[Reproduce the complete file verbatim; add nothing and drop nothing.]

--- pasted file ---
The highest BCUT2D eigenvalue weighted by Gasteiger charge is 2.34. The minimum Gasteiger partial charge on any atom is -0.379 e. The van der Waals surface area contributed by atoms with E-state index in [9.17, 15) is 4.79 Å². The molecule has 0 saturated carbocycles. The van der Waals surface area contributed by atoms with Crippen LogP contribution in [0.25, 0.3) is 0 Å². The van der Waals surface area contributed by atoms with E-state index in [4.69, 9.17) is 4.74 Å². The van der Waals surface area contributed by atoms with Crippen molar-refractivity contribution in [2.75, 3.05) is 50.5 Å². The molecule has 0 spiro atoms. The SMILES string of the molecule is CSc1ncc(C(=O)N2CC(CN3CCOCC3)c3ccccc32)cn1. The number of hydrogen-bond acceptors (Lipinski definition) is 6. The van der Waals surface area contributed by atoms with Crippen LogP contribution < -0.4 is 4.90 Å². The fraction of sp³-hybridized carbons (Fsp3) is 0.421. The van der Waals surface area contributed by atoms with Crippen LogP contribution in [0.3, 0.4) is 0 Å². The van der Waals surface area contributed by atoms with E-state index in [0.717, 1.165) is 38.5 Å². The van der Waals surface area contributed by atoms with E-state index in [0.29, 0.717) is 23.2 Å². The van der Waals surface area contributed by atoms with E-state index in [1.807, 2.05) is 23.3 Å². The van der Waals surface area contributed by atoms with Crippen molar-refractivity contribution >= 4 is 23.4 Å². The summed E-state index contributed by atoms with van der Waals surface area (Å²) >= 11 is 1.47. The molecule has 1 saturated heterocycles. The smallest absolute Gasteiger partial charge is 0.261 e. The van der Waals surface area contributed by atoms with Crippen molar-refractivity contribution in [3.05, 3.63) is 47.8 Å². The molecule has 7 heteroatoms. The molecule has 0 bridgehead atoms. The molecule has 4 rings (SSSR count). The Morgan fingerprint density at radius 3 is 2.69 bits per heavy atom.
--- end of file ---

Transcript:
The highest BCUT2D eigenvalue weighted by Gasteiger charge is 2.34. The minimum Gasteiger partial charge on any atom is -0.379 e. The van der Waals surface area contributed by atoms with E-state index in [9.17, 15) is 4.79 Å². The molecule has 0 saturated carbocycles. The van der Waals surface area contributed by atoms with Crippen LogP contribution in [0.25, 0.3) is 0 Å². The van der Waals surface area contributed by atoms with E-state index in [4.69, 9.17) is 4.74 Å². The van der Waals surface area contributed by atoms with Crippen molar-refractivity contribution in [2.75, 3.05) is 50.5 Å². The molecule has 0 spiro atoms. The SMILES string of the molecule is CSc1ncc(C(=O)N2CC(CN3CCOCC3)c3ccccc32)cn1. The number of hydrogen-bond acceptors (Lipinski definition) is 6. The van der Waals surface area contributed by atoms with Crippen LogP contribution < -0.4 is 4.90 Å². The fraction of sp³-hybridized carbons (Fsp3) is 0.421. The van der Waals surface area contributed by atoms with Crippen LogP contribution in [0.3, 0.4) is 0 Å². The van der Waals surface area contributed by atoms with E-state index in [0.717, 1.165) is 38.5 Å². The van der Waals surface area contributed by atoms with E-state index in [0.29, 0.717) is 23.2 Å². The van der Waals surface area contributed by atoms with E-state index in [1.807, 2.05) is 23.3 Å². The van der Waals surface area contributed by atoms with Crippen molar-refractivity contribution >= 4 is 23.4 Å². The summed E-state index contributed by atoms with van der Waals surface area (Å²) >= 11 is 1.47. The molecule has 1 saturated heterocycles. The smallest absolute Gasteiger partial charge is 0.261 e. The van der Waals surface area contributed by atoms with Crippen molar-refractivity contribution in [3.05, 3.63) is 47.8 Å². The molecule has 7 heteroatoms. The molecule has 0 bridgehead atoms. The molecule has 4 rings (SSSR count). The Morgan fingerprint density at radius 3 is 2.69 bits per heavy atom.